10 Steps to Obtaining a Business Visa in South Korea
As one of Asia’s most democratic and prosperous countries with a high standard of living, South Korea is an attractive option for plenty of western expats seeking to start up a business or take their career in a new direction. While working in South Korea can be a good choice for many reasons, their government is very particular about who they let into the country, and the procedure of applying for a business visa can be extensive. As you go down the road of red tape to acquiring your visa, be sure to follow these ten steps.
1) Talk with your local consulate to determine if you need a visa. Certain countries, such as the United States, are allowed in South Korea on a free 90-day tourist visa, which can be a good opportunity to do some preliminary research. Make sure you’re absolutely certain on whether you need a visa or not.
2) Determine what type of visa you want. South Korea has business visas for short-term employment, teaching, technology transfer, professional employment, the arts, and more. Be sure you do your research and choose a visa for exactly what area you wish to pursue.
3) Make sure your passport is valid. You will need your passport to be valid for at least a year after the date you wish to start. Also, make sure you have at least three blank pages in your passport, just in case.
4) Clearly state your business intention. Make sure that you have a detailed, specified business plan that you articulate on your visa application so there is no room for error or misinterpretation.
5) Have an apostille or background check ready. South Korea is a stickler for background checks, and it will be required for even the minor, short-term work or business visas. Speak with your nearest consulate to determine how to go about obtaining an apostille.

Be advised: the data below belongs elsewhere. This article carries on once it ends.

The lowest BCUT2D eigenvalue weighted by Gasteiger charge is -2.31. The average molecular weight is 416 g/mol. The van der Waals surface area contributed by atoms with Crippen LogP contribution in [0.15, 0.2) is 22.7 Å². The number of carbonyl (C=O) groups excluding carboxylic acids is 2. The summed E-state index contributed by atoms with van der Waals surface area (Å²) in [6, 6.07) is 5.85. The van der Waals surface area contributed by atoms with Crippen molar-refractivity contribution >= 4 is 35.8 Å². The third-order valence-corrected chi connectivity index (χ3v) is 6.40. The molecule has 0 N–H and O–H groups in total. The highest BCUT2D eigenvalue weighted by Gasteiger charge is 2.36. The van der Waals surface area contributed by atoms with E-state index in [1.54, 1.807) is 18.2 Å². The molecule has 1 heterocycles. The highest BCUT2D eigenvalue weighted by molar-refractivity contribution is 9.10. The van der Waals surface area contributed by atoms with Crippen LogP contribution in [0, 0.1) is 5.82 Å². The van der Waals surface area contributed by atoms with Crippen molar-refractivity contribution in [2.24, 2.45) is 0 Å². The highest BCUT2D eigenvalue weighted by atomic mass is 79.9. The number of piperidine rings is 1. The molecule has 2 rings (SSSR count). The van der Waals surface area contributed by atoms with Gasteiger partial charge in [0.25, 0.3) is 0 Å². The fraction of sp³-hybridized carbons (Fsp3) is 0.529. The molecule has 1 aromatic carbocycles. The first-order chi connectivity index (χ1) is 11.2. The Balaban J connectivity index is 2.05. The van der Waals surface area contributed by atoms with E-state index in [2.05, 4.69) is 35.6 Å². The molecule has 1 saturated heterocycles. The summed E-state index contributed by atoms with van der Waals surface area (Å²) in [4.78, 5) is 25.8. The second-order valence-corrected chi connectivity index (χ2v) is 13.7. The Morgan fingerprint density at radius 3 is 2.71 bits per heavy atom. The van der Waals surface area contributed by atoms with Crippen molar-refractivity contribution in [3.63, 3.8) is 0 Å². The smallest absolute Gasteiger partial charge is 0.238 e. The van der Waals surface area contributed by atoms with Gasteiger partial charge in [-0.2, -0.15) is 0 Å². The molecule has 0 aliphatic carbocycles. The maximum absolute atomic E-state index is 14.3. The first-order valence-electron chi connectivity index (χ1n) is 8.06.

6) Be able to prove you have the startup capital. This can be in the form of a bank statement or a similar document, just so long as you can prove you have the funds to start your business and follow through with it.
7) Open a Korean bank account. This is to prove your capability to invest in South Korea, and all you need to open an account is your passport. After this, you should wire a sum of roughly $40,000 to your new account. The bank will then send you a document, which is required for your visa application.
8) Determine where to locate your business. You will need the real estate deed for your visa application as well.
9) Register your business name. The name will have to be registered in Hangeul, the Korean alphabet, or it is not legitimate.
10) Learn Korean. To conduct your business visa application, real estate dealings, and virtually every other aspect of your business, it is imperative that you begin to learn Korean, both the alphabet and how to communicate. Send us an inquiry to get started, or take our free online Korean language level test to determine your skill level.